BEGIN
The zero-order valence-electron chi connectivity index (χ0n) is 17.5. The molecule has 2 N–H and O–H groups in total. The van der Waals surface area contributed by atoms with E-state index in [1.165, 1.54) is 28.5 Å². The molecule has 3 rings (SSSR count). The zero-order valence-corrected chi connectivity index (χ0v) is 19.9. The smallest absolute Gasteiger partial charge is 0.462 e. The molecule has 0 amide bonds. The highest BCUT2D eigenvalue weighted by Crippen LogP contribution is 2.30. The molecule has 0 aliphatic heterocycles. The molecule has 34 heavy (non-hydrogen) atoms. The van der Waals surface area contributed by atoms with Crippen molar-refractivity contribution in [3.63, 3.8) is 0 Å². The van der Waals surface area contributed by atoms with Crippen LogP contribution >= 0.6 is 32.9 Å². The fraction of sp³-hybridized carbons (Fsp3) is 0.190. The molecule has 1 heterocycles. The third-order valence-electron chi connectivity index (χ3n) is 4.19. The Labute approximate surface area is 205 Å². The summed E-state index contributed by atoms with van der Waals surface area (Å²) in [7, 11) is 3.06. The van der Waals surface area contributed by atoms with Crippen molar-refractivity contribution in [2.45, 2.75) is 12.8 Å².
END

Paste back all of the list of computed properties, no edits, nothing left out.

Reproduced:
The zero-order valence-electron chi connectivity index (χ0n) is 17.5. The molecule has 2 N–H and O–H groups in total. The van der Waals surface area contributed by atoms with E-state index in [1.165, 1.54) is 28.5 Å². The molecule has 3 rings (SSSR count). The zero-order valence-corrected chi connectivity index (χ0v) is 19.9. The smallest absolute Gasteiger partial charge is 0.462 e. The molecule has 0 amide bonds. The highest BCUT2D eigenvalue weighted by Crippen LogP contribution is 2.30. The molecule has 0 aliphatic heterocycles. The molecule has 34 heavy (non-hydrogen) atoms. The van der Waals surface area contributed by atoms with Crippen molar-refractivity contribution in [3.63, 3.8) is 0 Å². The van der Waals surface area contributed by atoms with Crippen LogP contribution >= 0.6 is 32.9 Å². The fraction of sp³-hybridized carbons (Fsp3) is 0.190. The molecule has 1 heterocycles. The third-order valence-electron chi connectivity index (χ3n) is 4.19. The Labute approximate surface area is 205 Å². The summed E-state index contributed by atoms with van der Waals surface area (Å²) in [7, 11) is 3.06. The van der Waals surface area contributed by atoms with Crippen molar-refractivity contribution in [2.45, 2.75) is 12.8 Å².